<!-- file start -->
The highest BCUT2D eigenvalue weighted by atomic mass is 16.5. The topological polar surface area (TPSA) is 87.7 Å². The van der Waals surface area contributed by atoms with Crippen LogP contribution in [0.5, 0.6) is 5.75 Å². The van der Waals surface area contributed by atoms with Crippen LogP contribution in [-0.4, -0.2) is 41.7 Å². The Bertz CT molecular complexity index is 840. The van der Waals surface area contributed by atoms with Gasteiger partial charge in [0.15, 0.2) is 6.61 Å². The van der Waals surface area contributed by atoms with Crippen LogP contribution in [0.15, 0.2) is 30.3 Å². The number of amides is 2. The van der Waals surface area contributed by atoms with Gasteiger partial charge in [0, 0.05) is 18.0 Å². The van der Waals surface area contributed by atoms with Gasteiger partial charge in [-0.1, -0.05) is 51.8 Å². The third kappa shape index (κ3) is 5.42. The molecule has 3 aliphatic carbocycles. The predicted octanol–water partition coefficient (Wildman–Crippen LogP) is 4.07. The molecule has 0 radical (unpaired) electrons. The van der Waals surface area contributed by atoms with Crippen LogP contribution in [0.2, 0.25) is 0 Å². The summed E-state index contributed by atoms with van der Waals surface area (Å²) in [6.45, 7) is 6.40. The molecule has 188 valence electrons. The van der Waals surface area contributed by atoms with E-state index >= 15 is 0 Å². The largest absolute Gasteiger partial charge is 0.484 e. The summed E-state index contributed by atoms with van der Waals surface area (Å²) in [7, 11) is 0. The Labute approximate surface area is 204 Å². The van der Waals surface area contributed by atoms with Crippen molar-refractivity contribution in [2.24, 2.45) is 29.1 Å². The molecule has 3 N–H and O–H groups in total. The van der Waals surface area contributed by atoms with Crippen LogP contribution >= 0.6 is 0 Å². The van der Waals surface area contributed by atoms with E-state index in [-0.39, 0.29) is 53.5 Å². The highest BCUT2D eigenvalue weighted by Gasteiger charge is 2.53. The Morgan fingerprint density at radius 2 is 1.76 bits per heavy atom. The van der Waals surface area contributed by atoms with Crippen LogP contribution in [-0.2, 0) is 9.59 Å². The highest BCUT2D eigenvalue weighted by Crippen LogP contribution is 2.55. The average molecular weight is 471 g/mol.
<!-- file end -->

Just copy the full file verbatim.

The highest BCUT2D eigenvalue weighted by atomic mass is 16.5. The topological polar surface area (TPSA) is 87.7 Å². The van der Waals surface area contributed by atoms with Crippen LogP contribution in [0.5, 0.6) is 5.75 Å². The van der Waals surface area contributed by atoms with Crippen LogP contribution in [-0.4, -0.2) is 41.7 Å². The Bertz CT molecular complexity index is 840. The van der Waals surface area contributed by atoms with Gasteiger partial charge in [0.15, 0.2) is 6.61 Å². The van der Waals surface area contributed by atoms with Crippen LogP contribution in [0.15, 0.2) is 30.3 Å². The number of amides is 2. The van der Waals surface area contributed by atoms with Gasteiger partial charge in [0, 0.05) is 18.0 Å². The van der Waals surface area contributed by atoms with Gasteiger partial charge in [-0.1, -0.05) is 51.8 Å². The third kappa shape index (κ3) is 5.42. The molecule has 3 aliphatic carbocycles. The predicted octanol–water partition coefficient (Wildman–Crippen LogP) is 4.07. The molecule has 0 radical (unpaired) electrons. The van der Waals surface area contributed by atoms with Crippen LogP contribution in [0.2, 0.25) is 0 Å². The summed E-state index contributed by atoms with van der Waals surface area (Å²) in [6.45, 7) is 6.40. The molecule has 188 valence electrons. The van der Waals surface area contributed by atoms with E-state index >= 15 is 0 Å². The largest absolute Gasteiger partial charge is 0.484 e. The summed E-state index contributed by atoms with van der Waals surface area (Å²) in [7, 11) is 0. The Labute approximate surface area is 204 Å². The van der Waals surface area contributed by atoms with Crippen molar-refractivity contribution in [2.24, 2.45) is 29.1 Å². The molecule has 3 N–H and O–H groups in total. The van der Waals surface area contributed by atoms with Crippen LogP contribution >= 0.6 is 0 Å². The van der Waals surface area contributed by atoms with E-state index in [-0.39, 0.29) is 53.5 Å². The highest BCUT2D eigenvalue weighted by Gasteiger charge is 2.53. The Morgan fingerprint density at radius 2 is 1.76 bits per heavy atom. The van der Waals surface area contributed by atoms with Crippen LogP contribution in [-0.2, 0) is 9.59 Å². The highest BCUT2D eigenvalue weighted by Crippen LogP contribution is 2.55. The average molecular weight is 471 g/mol.